I understand that Moonboy is sleepwalking, as his world is all fluffy.
Sleepwalking has been seen as a lot of things through history. It has been surrounded by myths, and you were advised not to wake someone up if they were sleepwalking. Supposedly the heart would stop, and consequently the sleepwalker would die. There have also been a number of horror stories based on the sleepwalking idea. The cause of sleepwalking has yet to be fully understood, but according to my research on the Internet it seems to be some kind of development not happening correctly in the central nervous system while growing up. There is no proper treatment except pumping the patient full of drugs, and the best way to handle the issue is to lock the door, and hide all pointy objects. Given that there have even been incidents of sleepwalking people having sex this perhaps also extends to hiding your partner as well. If someone starts sleepwalking in your house make sure to guide them to bed again, and check that they haven’t read any Stephen King novels lately.
In the case of Moonboy we know the cause of his issues, or rather non-issues. He is just so tired, and wants to go back to bed. Awaken by a lunar sneeze, now that is a first, he just wants to get back to his comfy bed. It makes sense that he can’t do anything to save himself from dying, or walking into stuff given he is fast asleep.
Sleepwalker’s Journey is an auto-walker guide the hero to bed kind of game. It has some aspects of Toki Tori when it comes to puzzles, and a general Lemmings kind of feel to the general gameplay. You don’t guide Moonboy directly, but rather his environment making sure he doesn’t get hurt.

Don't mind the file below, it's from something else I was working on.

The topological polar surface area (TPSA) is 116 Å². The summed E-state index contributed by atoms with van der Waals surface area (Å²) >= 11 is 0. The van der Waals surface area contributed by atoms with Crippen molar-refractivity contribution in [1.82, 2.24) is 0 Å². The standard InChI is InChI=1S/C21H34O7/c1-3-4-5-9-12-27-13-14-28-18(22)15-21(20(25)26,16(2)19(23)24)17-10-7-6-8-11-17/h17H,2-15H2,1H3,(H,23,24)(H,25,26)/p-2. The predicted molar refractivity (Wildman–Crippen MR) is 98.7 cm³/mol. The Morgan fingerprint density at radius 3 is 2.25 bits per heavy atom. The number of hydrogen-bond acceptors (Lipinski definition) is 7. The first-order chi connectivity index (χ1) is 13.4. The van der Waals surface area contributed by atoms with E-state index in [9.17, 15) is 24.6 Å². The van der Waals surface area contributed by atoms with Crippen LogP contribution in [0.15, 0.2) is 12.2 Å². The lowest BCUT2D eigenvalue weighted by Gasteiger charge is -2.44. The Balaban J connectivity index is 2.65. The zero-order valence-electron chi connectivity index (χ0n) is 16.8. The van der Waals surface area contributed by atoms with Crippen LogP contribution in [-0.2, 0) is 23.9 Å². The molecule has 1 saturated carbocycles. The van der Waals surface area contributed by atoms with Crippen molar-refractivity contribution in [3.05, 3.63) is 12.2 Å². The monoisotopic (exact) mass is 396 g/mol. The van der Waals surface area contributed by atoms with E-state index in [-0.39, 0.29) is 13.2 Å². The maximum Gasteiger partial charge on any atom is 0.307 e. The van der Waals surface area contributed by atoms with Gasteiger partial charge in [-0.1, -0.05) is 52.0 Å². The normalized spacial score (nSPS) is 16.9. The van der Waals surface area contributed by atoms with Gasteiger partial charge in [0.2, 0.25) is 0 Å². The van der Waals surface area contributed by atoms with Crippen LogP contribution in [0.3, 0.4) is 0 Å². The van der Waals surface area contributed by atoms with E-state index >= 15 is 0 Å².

Each level has Moonboy walking, and the goal is to reach bed. Obstacles are everywhere, and you have to guide platforms up/down, and left right. There are fans, and cannons to help him forwards as well. If he walks into something you miss out on some of the collectible moon-orbs. If he falls off the platforms completely the game is over. You can rewind the last action done, but often I found that this was not a useful feature. Rewinding the game over and over to a point where I couldn’t do anything to save Moonboy just felt cruel.
Collecting goodies in the shape of moons, and stars affect the rating you get. The quicker you are the better, albeit there is never a real hurry. Overall the game didn’t feel like the kind where getting three stars really mattered. I never replayed a level to get a better score.
The level design is generally quite good albeit the difficulty doesn’t increase fast enough. This is the issue I have with the game: it lacks challenge, and I soon feel almost as drowsy as Moonboy. Sure, if you really want to collect everything without bumping into walls, or missing out on loot the game can demand a bit more from the player.
The strength of the game is the excellent presentation with some wicked cool backgrounds. Dinosaurs, strange towns and moons are all vivid and I get a kind of Alice in Wonderland on acid vibe. Moonboy is not the most animated character I have encountered, but the little he does he does well. Pickups are all gleaming with shiny moon dust that wouldn’t be out of place at a Led Zeppelin gig in the seventies.
With 45 levels, and whole lot of Game Center achievements there is quite a lot of game life to Sleepwalker’s Journey. There is never a sense of urgency though, and unlike the previous game from 11 Bit Studios it fails to hook me. If you aren’t aware of the earlier game it is the brilliantly addictive Funky Smugglers.
Sleepwalker’s Journey is a nice puzzle adventure for those looking for a game where you have to constantly solve obstacle puzzles on your feet. Moonboy moves about much like a lemming, but is perhaps even more fragile. The subject matter combined with the vivid presentation made me drowsy, and that is not a good thing. The game lacks the punch, and presence needed to make it an instant recommendation. As there are lite versions available I think you should try before you buy.
Sleepwalker’s Journey $0.99 iPhone/iPod
Seller: 11 Bit Studios s. a.